Beats No More 2 by 88-Keys on Apple Music

27 Songs

EDITORS’ NOTES

A longstanding producer from New York, 88-Keys has been making beats since the late ‘80s, and had his moniker bestowed on him by legendary Large Professor. He got his start engineering and interning at The Music Palace studio, and has since provided tracks for a wide assortment of hip-hop luminaries, including NYC icons like De La Soul, Mos Def, and Talib Kweli, as well as Southern pioneer Scarface and Cali acts like Pharcyde and Yukmouth from the Luniz. In 2008, he showcased his mic skills on The Death of Adam, a star-studded concept album featuring Kanye and Kid Cudi, and Adam's Case Files mixtape, but it’s on the beats where he truly shines. For Beats No More 2, he hits us off with 27 instrumental tracks overflowing with chunky kicks, deep bass bumps, nicely chopped samples, and well-placed vocal snippets. Most of the joints here are short and sweet, touching on a wide variety of styles, and never getting boring. The bossa-nova inspired "Fresh Cut Grass," stuttery "Incepticons," and snap-infused "Quarter Water" are especially funky.

EDITORS’ NOTES

A longstanding producer from New York, 88-Keys has been making beats since the late ‘80s, and had his moniker bestowed on him by legendary Large Professor. He got his start engineering and interning at The Music Palace studio, and has since provided tracks for a wide assortment of hip-hop luminaries, including NYC icons like De La Soul, Mos Def, and Talib Kweli, as well as Southern pioneer Scarface and Cali acts like Pharcyde and Yukmouth from the Luniz. In 2008, he showcased his mic skills on The Death of Adam, a star-studded concept album featuring Kanye and Kid Cudi, and Adam's Case Files mixtape, but it’s on the beats where he truly shines. For Beats No More 2, he hits us off with 27 instrumental tracks overflowing with chunky kicks, deep bass bumps, nicely chopped samples, and well-placed vocal snippets. Most of the joints here are short and sweet, touching on a wide variety of styles, and never getting boring. The bossa-nova inspired "Fresh Cut Grass," stuttery "Incepticons," and snap-infused "Quarter Water" are especially funky.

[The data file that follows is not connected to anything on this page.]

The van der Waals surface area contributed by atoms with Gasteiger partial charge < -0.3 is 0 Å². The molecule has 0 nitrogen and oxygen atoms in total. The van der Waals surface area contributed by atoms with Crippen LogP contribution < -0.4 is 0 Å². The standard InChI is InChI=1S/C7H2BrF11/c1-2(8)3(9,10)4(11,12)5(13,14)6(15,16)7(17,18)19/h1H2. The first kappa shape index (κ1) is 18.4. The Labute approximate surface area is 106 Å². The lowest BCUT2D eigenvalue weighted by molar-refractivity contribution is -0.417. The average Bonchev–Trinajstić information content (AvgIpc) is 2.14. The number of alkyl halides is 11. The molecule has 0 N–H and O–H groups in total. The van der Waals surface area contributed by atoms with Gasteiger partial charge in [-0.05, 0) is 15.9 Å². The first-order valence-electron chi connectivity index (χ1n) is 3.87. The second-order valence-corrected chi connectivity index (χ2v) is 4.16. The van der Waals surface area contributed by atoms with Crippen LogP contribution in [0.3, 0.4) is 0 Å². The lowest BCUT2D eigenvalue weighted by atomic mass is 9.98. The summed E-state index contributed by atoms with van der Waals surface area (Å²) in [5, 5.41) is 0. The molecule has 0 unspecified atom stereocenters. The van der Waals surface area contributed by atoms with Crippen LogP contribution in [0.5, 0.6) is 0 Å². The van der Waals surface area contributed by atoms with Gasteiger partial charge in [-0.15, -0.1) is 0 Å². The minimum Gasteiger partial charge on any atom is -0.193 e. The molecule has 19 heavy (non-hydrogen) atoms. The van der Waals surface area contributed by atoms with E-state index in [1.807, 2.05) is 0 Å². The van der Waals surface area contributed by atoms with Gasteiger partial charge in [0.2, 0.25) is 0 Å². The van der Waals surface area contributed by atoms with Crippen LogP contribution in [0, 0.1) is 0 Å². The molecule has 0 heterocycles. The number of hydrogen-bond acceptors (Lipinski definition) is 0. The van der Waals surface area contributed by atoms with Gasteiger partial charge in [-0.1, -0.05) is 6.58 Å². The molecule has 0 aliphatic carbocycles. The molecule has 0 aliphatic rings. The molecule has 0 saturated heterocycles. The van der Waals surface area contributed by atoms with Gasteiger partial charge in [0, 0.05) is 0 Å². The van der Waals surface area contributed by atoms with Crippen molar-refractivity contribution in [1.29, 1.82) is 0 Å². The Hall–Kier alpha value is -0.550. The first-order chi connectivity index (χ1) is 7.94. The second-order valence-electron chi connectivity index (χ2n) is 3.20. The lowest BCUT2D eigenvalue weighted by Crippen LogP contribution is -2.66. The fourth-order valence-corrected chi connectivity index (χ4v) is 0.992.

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About 88-Keys

Influenced in his teen years by Prince Paul's work on De La Soul's legendary album 3 Feet High and Rising, N.Y.C. native Charles Misodi Njapa became 88-Keys and made it his mission to become a hip-hop producer. First he became an intern and then an engineer at West Hempstead's famous recording studio The Music Palace, where he began networking and working with rappers like Large Professor, Nas, Q-Tip, and Pete Rock. The big break came in 1998 when one of his productions landed on the Mos Def and Talib Kweli album Black Star. The next year his remix of Macy Gray's "Why Didn't You Call Me" took things higher, and then in 2001 a track on Beanie Sigel's The Reason introduced him to Jay-Z and the Roc-A-Fella family. Work for the likes of Musiq (Soulchild) and the Pharcyde took the producer to 2008 and his debut full-length, The Death of Adam. Released by the Decon label, the album was executive produced by Kanye West and featured guest shots from Bilal, Little Brother, Kid Cudi, and Redman. ~ David Jeffries

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